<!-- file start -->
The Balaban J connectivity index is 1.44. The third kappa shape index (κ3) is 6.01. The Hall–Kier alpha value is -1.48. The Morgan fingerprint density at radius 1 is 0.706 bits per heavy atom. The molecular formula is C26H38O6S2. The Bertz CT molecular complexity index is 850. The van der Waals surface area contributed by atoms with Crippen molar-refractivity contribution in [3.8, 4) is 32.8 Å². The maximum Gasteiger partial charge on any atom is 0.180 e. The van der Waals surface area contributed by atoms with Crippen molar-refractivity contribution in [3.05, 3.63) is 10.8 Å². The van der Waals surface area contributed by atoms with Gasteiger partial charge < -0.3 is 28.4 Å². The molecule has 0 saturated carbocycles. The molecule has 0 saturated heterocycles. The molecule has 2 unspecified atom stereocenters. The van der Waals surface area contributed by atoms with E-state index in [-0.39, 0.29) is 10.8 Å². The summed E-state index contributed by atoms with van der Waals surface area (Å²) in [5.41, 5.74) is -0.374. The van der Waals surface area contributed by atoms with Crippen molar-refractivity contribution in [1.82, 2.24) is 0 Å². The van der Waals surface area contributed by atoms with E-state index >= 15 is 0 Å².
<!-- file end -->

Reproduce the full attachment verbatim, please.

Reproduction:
The Balaban J connectivity index is 1.44. The third kappa shape index (κ3) is 6.01. The Hall–Kier alpha value is -1.48. The Morgan fingerprint density at radius 1 is 0.706 bits per heavy atom. The molecular formula is C26H38O6S2. The Bertz CT molecular complexity index is 850. The van der Waals surface area contributed by atoms with Crippen molar-refractivity contribution in [3.8, 4) is 32.8 Å². The maximum Gasteiger partial charge on any atom is 0.180 e. The van der Waals surface area contributed by atoms with Crippen molar-refractivity contribution in [3.05, 3.63) is 10.8 Å². The van der Waals surface area contributed by atoms with Gasteiger partial charge < -0.3 is 28.4 Å². The molecule has 0 saturated carbocycles. The molecule has 0 saturated heterocycles. The molecule has 2 unspecified atom stereocenters. The van der Waals surface area contributed by atoms with E-state index in [-0.39, 0.29) is 10.8 Å². The summed E-state index contributed by atoms with van der Waals surface area (Å²) in [5.41, 5.74) is -0.374. The van der Waals surface area contributed by atoms with Crippen molar-refractivity contribution in [1.82, 2.24) is 0 Å². The van der Waals surface area contributed by atoms with E-state index >= 15 is 0 Å².